Skip to content

    Brain & Nervous System Health Center

    Font Size
    A
    A
    A

    Brain Defect Underlies Reading Difficulties of Dyslexia

    By
    WebMD Health News

    Feb. 16, 2001 (San Francisco) -- A defect in a single part of the brain may underlie the reading difficulties of dyslexics, but intensive training can help them overcome their problems and allow them to read. The findings, presented Thursday at the annual meeting of the American Association for the Advancement of Science, could help researchers find a better way to diagnose and treat at-risk children before reading problems appear.

    For years, no one knew what caused dyslexia, which afflicts 10% of the population. They did know, however, that the difficulties of dyslexics are not caused by a poor education or low intelligence. Studies from the last few years have hinted at a biological cause, says Thomas Zeffiro, MD, PhD. But reading is a complex task performed by several parts of the brain, so no one was sure which part was malfunctioning, he says. Zeffiro is co-director of the Georgetown Center for the Study of Learning at Georgetown University Medical Center in Washington, D.C.

    To find out, Zeffiro, Guinevere Eden, DPhil, the other co-director of the Georgetown center, and their colleagues examined the brains of dyslexics and normal subjects using a brain-imaging method called functional magnetic resonance imagining -- a variant of the brain-scanning procedures doctors use to diagnose brain maladies that can detect changes in brain activity.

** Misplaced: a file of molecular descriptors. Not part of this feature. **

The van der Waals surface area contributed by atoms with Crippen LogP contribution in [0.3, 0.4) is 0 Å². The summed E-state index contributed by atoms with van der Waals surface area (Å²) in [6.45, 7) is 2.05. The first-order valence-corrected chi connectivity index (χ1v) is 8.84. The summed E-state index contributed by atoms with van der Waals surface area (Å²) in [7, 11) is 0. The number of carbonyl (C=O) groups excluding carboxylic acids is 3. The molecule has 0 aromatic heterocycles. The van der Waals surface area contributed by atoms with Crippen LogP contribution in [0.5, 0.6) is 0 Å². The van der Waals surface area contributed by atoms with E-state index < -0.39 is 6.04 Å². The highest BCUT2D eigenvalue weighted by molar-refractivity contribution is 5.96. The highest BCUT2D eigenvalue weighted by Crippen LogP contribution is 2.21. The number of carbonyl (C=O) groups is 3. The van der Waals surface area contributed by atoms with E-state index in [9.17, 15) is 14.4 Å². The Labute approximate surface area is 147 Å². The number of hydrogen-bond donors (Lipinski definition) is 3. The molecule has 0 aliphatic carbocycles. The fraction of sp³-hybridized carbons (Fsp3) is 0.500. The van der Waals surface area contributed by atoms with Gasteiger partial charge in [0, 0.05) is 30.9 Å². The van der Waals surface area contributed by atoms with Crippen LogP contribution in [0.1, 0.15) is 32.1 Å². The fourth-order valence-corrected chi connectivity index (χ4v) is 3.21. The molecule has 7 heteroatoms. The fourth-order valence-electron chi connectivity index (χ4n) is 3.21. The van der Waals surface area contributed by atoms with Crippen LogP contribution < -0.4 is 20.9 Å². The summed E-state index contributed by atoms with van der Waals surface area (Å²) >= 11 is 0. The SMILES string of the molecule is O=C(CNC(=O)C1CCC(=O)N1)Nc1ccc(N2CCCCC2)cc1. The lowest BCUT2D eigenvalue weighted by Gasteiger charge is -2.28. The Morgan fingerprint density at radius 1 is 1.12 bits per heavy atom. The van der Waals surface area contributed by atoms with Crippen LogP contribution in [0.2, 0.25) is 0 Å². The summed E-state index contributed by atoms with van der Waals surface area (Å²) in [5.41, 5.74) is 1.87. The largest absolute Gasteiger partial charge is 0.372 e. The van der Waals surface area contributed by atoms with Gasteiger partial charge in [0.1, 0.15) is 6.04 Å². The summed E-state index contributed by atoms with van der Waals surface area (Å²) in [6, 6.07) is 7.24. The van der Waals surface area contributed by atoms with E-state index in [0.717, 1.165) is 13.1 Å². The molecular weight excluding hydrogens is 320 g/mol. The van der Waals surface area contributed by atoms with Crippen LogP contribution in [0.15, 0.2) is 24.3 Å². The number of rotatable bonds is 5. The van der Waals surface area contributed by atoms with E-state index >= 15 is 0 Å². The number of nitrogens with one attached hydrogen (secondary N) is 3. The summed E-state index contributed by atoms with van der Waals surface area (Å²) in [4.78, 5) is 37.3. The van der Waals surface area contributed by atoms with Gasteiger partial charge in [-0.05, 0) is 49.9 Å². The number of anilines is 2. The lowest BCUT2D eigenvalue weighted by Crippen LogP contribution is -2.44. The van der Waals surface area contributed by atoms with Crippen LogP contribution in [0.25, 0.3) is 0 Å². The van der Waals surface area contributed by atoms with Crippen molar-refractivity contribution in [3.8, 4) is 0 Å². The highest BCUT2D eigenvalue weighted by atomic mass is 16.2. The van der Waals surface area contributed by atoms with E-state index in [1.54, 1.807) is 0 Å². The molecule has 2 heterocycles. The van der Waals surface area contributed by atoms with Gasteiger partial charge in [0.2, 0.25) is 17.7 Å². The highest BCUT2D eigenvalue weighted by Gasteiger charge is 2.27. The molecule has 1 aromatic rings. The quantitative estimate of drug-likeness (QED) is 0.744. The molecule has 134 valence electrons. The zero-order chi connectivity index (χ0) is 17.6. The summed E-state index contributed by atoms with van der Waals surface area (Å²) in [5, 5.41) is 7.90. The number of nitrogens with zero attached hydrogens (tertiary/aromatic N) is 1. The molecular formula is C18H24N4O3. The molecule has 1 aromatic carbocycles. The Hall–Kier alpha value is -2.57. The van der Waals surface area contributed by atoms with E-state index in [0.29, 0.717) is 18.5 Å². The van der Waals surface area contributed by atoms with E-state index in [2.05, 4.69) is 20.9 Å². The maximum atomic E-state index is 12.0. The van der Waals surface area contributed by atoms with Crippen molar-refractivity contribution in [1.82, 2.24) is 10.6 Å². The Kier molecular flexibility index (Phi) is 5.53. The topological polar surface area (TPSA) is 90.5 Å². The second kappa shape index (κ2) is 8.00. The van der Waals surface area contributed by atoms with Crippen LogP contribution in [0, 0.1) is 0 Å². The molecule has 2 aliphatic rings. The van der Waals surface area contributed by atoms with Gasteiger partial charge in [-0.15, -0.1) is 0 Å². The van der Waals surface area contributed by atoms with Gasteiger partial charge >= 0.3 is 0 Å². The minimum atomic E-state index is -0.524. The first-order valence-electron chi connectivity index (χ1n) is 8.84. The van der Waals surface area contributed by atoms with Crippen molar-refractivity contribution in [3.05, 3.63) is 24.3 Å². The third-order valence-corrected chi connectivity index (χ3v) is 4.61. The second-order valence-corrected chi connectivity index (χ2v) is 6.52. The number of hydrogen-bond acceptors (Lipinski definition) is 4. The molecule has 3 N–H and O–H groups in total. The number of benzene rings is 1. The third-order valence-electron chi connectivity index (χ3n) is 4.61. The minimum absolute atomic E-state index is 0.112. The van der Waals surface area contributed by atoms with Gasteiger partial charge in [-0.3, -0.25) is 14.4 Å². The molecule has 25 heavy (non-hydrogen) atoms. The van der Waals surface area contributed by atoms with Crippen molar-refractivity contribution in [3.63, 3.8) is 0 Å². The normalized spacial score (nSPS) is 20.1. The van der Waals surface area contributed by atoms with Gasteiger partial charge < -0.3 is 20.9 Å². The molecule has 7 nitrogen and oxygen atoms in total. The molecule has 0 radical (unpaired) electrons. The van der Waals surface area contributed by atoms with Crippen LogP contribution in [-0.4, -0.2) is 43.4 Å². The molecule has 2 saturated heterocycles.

Although it seems simple, reading is a complex task, says Eden. Readers must see symbols and deduce what they mean, sound out words in their head, and grasp what each sound means. "Children who are good at this succeed in reading," Eden says.

    Thirty-seven subjects -- 20 with dyslexia and 17 who read normally -- were monitored as they read and as they tried to detect moving dots on a computer screen. Dyslexics have problems with both tasks. An area of the brain called the left parietal lobe lit up for both tasks in both groups, but it lit up less for dyslexics. That meant that a single brain defect underlies both tasks, pointing to a common brain defect that goes awry in dyslexia.

    Today on WebMD

    nerve damage
    Learn how this disease affects the nervous system.
    senior woman with lost expression
    Know the early warning signs.
     
    woman in art gallery
    Tips to stay smart, sharp, and focused.
    medical marijuana plant
    What is it used for?
     
    senior man
    Article
    boy hits soccer ball with head
    Slideshow
     
    red and white swirl
    Article
    marijuana plant
    ARTICLE
     
    brain illustration stroke
    Slideshow
    nerve damage
    Slideshow
     
    Alzheimers Overview
    Slideshow
    Graphic of number filled head and dna double helix
    Quiz